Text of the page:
CFM International
Cfm Rise Engine Infographic Copyright@cfm International

GE Aviation, Safran Launch Next-Gen Jet Engine Project

June 15, 2021
The long-time jet engine partners announced a program to develop new alternative-fuel and fuel-efficient engines.

General Electric Aviation and Safran S.A. will work together on the next generation of aircraft engines.

The companies announced June 14 they would extend their joint venture CFM International through 2050 and launch a program dedicated to developing new, more efficient aircraft engines with novel designs. The companies say the first-available CFM engines produced by the new program could be available by the mid-2030s.

GE Aviation and Safran said their goals include reducing fuel consumption by at least 20% compared to engines available today and making engines compatible with sustainable aviation fuels and future hydrogen-powered planes.

The next generation of jet engine will look different from today’s. For one, the companies say the engine will include an open-fan architecture that shows off its turbine blades. Other technologies the companies teased would be used included composite fan blades, heat resistant metal alloys, and additive manufacturing.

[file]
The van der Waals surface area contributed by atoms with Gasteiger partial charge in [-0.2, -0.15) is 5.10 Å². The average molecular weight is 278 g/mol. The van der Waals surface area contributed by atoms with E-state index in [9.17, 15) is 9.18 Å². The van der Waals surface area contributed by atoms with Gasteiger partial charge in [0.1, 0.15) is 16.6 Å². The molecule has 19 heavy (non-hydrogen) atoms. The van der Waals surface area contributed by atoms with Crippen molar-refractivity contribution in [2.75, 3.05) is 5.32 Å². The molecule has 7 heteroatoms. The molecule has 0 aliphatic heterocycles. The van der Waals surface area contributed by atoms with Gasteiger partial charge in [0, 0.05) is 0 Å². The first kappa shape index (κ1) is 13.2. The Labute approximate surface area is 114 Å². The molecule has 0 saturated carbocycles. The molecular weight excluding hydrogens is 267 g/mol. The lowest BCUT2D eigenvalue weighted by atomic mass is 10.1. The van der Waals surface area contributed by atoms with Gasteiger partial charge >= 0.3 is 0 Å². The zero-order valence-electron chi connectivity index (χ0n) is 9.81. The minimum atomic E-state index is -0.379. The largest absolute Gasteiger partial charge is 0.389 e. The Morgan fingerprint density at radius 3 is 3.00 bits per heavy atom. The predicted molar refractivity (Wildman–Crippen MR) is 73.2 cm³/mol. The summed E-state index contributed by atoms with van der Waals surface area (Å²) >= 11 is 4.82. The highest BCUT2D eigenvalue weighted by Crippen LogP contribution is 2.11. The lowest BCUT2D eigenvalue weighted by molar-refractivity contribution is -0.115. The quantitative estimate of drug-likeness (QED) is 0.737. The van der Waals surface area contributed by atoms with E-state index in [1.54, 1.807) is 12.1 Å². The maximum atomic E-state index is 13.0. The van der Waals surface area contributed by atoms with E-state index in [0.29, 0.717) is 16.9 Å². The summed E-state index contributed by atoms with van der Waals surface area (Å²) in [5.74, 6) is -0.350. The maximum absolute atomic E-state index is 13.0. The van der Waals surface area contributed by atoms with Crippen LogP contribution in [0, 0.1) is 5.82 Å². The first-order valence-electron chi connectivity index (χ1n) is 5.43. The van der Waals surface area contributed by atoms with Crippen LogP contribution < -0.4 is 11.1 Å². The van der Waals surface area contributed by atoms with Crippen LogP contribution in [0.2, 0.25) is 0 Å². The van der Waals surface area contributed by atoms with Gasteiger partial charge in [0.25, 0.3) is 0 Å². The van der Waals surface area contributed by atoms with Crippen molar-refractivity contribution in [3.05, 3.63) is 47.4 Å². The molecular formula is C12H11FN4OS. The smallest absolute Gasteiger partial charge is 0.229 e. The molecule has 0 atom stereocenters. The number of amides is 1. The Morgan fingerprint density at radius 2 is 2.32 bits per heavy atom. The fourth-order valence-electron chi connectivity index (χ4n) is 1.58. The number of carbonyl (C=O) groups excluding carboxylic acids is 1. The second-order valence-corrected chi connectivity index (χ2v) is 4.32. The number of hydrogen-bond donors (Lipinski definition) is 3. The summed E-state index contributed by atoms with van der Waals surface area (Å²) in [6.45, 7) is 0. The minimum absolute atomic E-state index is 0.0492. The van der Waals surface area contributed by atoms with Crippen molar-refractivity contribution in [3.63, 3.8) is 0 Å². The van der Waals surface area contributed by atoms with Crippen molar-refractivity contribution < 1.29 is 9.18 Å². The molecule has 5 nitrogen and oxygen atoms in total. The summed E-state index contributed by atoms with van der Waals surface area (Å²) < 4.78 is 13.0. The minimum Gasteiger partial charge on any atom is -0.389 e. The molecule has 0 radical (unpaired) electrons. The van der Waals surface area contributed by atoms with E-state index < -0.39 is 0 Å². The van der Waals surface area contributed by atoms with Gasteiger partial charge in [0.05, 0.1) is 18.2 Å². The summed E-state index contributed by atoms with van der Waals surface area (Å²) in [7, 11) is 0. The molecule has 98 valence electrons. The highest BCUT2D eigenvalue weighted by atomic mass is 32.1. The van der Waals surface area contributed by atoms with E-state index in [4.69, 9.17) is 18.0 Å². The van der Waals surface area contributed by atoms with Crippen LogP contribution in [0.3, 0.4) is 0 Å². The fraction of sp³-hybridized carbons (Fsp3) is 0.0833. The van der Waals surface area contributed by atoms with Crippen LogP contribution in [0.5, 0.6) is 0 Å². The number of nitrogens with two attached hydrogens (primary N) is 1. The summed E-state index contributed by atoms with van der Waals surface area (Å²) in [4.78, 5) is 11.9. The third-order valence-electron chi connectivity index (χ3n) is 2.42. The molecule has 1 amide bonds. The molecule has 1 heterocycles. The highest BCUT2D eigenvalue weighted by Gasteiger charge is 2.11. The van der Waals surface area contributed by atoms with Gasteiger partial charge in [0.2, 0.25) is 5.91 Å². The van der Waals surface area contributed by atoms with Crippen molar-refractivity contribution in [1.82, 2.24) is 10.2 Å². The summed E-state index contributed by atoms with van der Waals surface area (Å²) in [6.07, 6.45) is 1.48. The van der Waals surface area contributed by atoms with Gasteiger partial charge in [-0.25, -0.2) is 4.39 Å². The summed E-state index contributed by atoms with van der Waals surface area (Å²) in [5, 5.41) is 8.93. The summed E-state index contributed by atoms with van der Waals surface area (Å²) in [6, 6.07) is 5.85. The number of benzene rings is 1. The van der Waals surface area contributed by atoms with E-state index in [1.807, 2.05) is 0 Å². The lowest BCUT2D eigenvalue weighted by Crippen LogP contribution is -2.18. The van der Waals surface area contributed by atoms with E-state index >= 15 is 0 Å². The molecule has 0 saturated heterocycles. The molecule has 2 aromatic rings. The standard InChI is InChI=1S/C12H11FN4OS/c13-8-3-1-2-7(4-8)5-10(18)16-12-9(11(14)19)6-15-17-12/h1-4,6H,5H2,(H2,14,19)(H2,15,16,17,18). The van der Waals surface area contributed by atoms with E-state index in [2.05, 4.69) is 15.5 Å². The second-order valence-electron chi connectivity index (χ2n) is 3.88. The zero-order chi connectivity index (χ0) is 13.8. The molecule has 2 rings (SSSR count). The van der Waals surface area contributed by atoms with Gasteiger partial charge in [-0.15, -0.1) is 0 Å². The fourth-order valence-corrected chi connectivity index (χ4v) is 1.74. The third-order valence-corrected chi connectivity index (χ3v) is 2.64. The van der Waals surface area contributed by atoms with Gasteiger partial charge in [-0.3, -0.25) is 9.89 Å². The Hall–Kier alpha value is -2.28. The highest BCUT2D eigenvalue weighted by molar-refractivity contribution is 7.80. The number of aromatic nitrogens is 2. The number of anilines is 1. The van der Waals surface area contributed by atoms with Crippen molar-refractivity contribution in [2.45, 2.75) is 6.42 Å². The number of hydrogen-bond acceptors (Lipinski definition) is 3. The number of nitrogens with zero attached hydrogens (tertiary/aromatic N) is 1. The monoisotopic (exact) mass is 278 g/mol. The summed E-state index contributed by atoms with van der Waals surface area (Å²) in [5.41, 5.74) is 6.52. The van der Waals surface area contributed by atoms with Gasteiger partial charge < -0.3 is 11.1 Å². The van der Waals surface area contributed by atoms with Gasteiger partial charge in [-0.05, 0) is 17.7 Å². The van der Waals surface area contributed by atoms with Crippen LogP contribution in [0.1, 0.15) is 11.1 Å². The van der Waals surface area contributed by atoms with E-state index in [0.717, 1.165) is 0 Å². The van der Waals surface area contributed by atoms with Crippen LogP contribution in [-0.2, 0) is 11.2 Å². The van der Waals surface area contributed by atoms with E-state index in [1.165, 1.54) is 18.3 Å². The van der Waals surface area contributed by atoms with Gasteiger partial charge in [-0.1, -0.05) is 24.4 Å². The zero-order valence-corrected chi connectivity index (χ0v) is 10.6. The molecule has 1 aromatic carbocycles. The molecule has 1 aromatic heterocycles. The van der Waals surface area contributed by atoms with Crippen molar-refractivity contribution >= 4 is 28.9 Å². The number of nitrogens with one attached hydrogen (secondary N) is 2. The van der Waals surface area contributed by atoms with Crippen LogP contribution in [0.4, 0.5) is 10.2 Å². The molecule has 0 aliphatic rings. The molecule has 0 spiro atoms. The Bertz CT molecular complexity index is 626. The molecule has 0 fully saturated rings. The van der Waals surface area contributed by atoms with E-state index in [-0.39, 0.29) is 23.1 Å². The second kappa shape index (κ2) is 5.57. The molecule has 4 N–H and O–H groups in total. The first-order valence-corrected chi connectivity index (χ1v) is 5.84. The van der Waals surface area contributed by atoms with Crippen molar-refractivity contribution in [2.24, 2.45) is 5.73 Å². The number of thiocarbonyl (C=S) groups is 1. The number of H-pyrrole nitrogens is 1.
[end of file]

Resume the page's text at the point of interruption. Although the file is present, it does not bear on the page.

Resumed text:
John Slattery, GE Aviation CEO, said in a joint statement the companies’ partnership was “the strongest it has ever been,” and promised their combined efforts would “take the next generation of single-aisle aircraft to a new level of fuel efficiency and reduced emissions.”

Olivier Andriès, CEO of Safran, said aviation “is in the midst of the most challenging times we have ever faced,” but said efficiency has been a “hallmark” of CFM International since it was formed in 1974.

“Through the extension of our CFM partnership to 2050, we are today reaffirming our commitment to work together as technology leaders to help our industry meet the urgent climate challenges,” he said.

Testing of a demonstrator engine is scheduled to begin tests sometime this decade, followed by flight tests.

The announcement comes as airlines and airplane manufacturers look harder at the role of aviation in reducing carbon emissions. Airbus announced in September 2020 it would seek to produce a hydrogen-powered plane by 2035.

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